"The Battle of China," Chapter VI of Frank Capra's "Why We Fight" series, explains why the Empire of Japan possessed such a strong interest in ruling the disparate lands of China. In an attempt to break the will of the Chinese people in one massive assault, Japan invades Nanking and massacres forty thousand civilians. The attack results in an opposite effect, galvanizing the Chinese resistance and unifying the separate lands into a single Chinese identity. While the Japanese take control of all Chinese ports, hoping to cut off all resources from its victim, China's allies effectuate an engineering miracle. They construct the seven hundred mile long Burma Road over the mountains of Myanmar, and set up a constant caravan of trucks to ship food and materiel to the Chinese armies, keeping them alive. Frustrated by their inability to conquer China, the Japanese turn their attention to the islands of the Pacific, and the United States.
February 12, 2019 Subject:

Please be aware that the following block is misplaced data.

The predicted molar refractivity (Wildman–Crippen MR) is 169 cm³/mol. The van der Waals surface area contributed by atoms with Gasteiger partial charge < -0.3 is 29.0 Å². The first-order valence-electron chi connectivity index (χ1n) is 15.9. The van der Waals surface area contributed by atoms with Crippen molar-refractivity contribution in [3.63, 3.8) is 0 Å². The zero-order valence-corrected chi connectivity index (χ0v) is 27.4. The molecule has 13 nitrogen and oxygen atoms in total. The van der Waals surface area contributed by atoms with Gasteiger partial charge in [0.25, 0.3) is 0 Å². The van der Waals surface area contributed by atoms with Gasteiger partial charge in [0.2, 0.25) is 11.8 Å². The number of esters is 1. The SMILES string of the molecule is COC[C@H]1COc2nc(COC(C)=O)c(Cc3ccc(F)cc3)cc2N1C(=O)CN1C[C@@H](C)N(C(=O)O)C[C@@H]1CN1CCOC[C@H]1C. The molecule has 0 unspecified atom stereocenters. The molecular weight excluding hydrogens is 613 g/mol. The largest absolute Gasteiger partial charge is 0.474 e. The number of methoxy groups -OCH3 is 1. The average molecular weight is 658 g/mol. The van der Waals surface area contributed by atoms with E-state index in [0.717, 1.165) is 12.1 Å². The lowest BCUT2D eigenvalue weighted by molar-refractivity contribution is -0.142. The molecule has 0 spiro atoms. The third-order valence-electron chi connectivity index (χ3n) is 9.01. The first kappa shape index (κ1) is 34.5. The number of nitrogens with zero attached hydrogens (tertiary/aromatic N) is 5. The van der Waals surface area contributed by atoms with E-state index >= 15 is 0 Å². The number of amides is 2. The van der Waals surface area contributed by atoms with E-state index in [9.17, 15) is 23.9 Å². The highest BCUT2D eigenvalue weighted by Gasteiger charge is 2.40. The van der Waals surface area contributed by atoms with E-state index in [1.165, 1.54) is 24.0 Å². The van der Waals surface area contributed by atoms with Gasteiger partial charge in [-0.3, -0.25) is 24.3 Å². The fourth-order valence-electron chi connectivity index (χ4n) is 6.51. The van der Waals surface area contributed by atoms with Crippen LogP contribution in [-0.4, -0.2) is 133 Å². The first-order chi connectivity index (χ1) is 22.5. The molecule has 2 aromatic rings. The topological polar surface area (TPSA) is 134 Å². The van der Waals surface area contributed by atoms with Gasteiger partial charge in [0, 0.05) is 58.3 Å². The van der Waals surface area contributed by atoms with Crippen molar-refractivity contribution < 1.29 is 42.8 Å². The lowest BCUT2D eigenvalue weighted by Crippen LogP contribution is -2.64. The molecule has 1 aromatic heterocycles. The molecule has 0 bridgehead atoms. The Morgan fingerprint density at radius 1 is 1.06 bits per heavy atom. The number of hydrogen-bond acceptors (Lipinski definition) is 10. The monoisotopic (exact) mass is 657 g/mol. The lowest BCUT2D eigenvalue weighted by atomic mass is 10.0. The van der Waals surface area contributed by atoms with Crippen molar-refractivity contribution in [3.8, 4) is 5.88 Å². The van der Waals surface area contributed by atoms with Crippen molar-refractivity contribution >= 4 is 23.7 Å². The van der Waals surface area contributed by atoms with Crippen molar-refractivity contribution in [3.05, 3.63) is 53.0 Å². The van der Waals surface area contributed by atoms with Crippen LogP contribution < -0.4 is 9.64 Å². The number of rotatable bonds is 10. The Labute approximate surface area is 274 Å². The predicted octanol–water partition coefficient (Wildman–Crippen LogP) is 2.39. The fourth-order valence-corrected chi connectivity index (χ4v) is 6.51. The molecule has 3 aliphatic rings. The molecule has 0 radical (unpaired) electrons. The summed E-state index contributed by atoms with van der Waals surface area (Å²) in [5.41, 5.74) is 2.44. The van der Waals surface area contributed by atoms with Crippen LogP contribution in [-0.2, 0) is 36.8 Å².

War of the Resistance
Other than watching this piece of propaganda film, I actually knew very little about the Sino-Japanese war until I bought the game "War of the Suns" which piqued my interest. Having read a couple of books now, I can't tell you how impressed I am by the Chinese efforts 1937-1945.
As with the Russians, IMO Capra's biggest weakness in this film is in painting the Chinese, especially the Koumintang as "just like us" (USA.) One can get a truer picture by reading Barbara Tuchman's "Stilwell and the American Experience in China 1910-1945." A shame though that the Americans didn't realize the truth about "Brother Mao" until it was too late; the Chinese didn't deserve (and don't deserve) that fate.
January 12, 2012 Subject:
July 11, 2011 Subject:
We all know of the fight against the Nazi peril in Europe and Africa, as well as on the high seas. We know of the Russian peoples' stand against Hitler's armies and the importance of that resistance to Hitler's defeat. But how many of us realize the scope and significance of the Chinese contribution to the defeat of the Japanese?
This film tells a story that too few Americans knew and too many have forgotten.